Scotch Whisky: On Drinking Whisky (Part 2)
There is a big difference between tasting whisky and drinking whisky. I have a confession to make, and I make it with little shame. I drink bourbon on ice because I like the effect it has. I find it soothing, cooling and calming. A world of worries can fly away in a good gulp of soft, sweet, ice-cold bourbon. Often when I desire a drink, this is my tipple of choice. I find it less bloating than a beer, more flavoursome than a vodka, less sickly than sherry or port, far more cost effective than wine (which is only worth drinking if it’s very good), and less guilt-inducing than tucking into a bottle of beautifully crafted single-malt that should be sipped and savoured. Bourbon ‘whiskey’ is a great drink and has a purpose to serve. Those of us that consume whisk(e)y and pretend we do so ‘for the flavour’ should own-up to just enjoying a good old drink once in a while. While not classifying myself as a hopeless alcoholic, I do enjoy indulging from time to time in a hearty drinking session, often accompanied with good food and rounded off with poor fiddle playing before being cured with deep sleep then eggs on toast. This, along with freshly squeezed orange juice and a cup of English Breakfast tea with full-cream milk can assault the worst a hangover has to offer. Bacon, although tempting, is far too salty, and coffee only helps to hasten the early onset of gout. The ‘hair of the dog’, unless strictly limited to a Bloody Mary, is some form of sick joke only intended to leave the suffering in even greater pain.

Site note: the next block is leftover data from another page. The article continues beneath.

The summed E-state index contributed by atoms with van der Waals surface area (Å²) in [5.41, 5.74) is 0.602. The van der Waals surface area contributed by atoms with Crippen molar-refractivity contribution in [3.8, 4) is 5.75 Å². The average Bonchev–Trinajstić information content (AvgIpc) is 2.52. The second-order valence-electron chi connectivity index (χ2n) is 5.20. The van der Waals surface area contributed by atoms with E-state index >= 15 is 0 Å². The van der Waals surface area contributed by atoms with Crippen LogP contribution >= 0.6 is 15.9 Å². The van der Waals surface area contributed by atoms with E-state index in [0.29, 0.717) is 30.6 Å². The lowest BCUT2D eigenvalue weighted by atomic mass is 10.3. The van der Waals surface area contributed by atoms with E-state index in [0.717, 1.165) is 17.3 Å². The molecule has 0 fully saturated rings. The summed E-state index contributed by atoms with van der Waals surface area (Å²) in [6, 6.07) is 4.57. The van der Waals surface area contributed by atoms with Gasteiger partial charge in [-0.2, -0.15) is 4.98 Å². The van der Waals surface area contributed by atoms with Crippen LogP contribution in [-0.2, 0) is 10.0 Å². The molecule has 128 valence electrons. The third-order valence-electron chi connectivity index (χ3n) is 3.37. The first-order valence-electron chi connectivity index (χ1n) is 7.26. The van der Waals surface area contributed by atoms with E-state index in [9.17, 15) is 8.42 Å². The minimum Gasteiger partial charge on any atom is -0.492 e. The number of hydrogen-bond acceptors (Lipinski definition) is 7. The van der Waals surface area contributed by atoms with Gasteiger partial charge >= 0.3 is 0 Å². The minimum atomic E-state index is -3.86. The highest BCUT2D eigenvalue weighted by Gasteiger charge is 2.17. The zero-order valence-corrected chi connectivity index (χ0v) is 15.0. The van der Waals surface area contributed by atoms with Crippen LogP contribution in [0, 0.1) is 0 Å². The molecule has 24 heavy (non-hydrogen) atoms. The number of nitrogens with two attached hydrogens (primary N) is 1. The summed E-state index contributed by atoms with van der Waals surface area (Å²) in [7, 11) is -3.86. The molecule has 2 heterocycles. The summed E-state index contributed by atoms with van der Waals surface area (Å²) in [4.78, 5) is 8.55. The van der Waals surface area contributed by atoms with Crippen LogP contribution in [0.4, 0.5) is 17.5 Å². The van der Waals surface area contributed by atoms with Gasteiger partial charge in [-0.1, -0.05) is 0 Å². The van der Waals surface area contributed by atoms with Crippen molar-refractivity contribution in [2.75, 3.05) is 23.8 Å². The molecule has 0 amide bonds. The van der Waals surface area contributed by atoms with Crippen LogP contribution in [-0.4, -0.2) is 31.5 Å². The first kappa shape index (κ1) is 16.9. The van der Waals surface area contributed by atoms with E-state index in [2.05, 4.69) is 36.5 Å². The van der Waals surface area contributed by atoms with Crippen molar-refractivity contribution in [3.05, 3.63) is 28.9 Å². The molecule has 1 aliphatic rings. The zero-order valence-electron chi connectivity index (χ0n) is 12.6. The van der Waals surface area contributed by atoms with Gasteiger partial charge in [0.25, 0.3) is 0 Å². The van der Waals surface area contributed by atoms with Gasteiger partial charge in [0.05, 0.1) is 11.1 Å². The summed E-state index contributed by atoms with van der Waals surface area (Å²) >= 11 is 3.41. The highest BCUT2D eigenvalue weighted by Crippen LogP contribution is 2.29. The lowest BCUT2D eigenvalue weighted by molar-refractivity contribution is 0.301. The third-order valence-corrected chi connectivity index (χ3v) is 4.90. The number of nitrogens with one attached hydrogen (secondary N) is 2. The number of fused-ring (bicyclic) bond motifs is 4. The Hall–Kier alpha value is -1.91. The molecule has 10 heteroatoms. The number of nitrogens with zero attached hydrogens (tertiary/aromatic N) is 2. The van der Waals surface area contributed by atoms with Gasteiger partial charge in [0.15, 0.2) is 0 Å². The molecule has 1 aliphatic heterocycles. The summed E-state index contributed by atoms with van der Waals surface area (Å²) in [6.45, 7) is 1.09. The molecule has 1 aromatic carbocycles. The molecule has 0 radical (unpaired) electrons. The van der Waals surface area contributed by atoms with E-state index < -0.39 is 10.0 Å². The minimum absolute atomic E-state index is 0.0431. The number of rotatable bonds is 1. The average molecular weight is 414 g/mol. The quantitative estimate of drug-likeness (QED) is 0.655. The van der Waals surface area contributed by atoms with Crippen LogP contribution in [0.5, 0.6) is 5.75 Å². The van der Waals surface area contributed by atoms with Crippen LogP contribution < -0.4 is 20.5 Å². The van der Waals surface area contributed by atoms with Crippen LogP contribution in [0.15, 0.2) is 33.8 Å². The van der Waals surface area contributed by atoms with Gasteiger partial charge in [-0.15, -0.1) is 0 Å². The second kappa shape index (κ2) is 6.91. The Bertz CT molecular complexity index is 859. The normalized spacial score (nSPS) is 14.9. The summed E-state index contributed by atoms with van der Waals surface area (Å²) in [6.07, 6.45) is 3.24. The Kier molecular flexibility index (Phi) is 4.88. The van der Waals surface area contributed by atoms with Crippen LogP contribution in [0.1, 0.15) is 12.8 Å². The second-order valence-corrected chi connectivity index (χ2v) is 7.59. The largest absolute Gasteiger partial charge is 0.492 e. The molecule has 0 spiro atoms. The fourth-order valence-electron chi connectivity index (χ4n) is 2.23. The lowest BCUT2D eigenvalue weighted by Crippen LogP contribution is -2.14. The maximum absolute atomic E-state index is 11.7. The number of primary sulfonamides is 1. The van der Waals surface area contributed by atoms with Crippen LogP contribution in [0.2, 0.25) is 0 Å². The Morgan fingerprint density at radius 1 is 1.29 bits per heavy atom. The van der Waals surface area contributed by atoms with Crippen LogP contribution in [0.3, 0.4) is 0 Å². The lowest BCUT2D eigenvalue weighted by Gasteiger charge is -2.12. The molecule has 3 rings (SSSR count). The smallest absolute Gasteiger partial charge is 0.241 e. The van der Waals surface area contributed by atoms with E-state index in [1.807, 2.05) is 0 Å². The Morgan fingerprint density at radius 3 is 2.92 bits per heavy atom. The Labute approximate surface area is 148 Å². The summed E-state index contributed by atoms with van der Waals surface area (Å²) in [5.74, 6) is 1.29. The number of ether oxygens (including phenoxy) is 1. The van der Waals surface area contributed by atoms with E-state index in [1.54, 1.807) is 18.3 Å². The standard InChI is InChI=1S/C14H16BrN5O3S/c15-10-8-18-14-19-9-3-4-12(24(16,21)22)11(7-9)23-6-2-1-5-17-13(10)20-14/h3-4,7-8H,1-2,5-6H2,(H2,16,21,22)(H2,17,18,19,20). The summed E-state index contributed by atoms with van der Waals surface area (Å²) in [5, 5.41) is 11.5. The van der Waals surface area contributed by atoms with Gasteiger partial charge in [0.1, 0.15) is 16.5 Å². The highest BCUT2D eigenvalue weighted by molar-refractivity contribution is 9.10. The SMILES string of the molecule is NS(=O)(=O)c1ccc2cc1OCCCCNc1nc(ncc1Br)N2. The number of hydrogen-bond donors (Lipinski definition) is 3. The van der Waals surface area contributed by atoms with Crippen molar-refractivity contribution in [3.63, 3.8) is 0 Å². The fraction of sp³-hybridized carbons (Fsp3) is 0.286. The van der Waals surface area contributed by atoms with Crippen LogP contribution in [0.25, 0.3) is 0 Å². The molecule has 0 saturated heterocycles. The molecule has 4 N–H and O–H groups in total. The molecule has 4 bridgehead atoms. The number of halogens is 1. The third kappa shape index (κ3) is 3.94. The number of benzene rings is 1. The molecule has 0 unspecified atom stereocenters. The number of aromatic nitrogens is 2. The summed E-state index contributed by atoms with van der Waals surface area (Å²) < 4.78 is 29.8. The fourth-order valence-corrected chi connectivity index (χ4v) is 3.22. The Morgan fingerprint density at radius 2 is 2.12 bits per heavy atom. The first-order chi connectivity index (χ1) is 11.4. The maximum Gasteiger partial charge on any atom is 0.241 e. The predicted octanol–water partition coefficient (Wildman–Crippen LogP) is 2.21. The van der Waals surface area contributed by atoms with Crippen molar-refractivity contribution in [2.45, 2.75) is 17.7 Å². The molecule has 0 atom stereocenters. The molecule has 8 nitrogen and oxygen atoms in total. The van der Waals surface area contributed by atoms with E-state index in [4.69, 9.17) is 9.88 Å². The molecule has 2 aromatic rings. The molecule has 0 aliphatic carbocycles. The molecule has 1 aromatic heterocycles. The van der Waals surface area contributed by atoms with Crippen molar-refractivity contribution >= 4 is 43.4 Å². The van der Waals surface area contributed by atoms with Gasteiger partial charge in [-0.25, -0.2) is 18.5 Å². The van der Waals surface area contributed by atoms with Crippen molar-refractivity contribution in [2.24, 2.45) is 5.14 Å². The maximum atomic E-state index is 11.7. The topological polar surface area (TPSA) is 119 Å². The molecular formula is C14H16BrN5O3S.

Above all else, whisky should be enjoyed. Its primary reason for existence is that of pleasure, although when drunk to excess this can often cause some unpleasurable sensations or lead one into unpleasurable situations. Our taste buds are extremely sensitive, and often the sheer level of alcohol in whisky can put people off, with many complaining of a burning sensation. ‘Eugh!’ is unfortunately an overused word by people trying whisky for the first time, assuming that it should be downed like a shot of Jägermeister. If ice helps make whisky more approachable, and ultimately pleasurable, then there in nothing wrong with putting ice in your whisky. Critics of the ‘rocks’ argue quite rightfully that ice closes up the more delicate flavours in whisky. On the other hand, ice can magnify the primary flavours, bringing out honeyed sweetness and peat flavours. Others choose to add water to their whisky, which again can make it more approachable and pleasurable.